Temples on acropolis. B, Small pro-
known till 1884, when style tetrastyle eedicula. E, F, G, Temples on
n, SpliliempTin nnrl Tir eastern «. «. Remains of buildings out-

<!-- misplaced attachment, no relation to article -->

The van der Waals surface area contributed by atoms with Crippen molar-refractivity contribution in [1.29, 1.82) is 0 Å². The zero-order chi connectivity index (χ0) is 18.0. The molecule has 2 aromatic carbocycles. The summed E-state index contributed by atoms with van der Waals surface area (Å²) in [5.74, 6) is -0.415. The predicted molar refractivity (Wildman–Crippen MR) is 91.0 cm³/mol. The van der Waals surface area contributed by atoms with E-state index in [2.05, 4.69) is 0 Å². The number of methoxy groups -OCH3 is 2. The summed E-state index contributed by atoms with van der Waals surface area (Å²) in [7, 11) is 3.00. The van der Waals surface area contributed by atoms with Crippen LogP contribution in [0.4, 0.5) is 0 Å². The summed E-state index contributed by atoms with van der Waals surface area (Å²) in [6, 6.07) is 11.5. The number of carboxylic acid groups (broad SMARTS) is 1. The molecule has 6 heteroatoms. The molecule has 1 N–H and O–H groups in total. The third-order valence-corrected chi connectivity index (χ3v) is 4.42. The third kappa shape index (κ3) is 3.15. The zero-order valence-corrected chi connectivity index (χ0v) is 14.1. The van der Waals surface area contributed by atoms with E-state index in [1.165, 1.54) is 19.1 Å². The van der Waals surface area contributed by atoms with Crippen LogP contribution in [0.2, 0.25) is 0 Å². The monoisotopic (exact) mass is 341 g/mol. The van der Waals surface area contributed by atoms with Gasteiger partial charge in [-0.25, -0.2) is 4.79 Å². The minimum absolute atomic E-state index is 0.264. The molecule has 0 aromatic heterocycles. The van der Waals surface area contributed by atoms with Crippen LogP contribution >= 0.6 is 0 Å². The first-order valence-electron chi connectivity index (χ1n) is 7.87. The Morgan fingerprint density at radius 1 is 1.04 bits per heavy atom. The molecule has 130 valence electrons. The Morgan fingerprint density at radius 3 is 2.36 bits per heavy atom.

JJr bcliliemann ana Ui sjde a lis walls. H RiVer Selinus. Dorpteld discovered a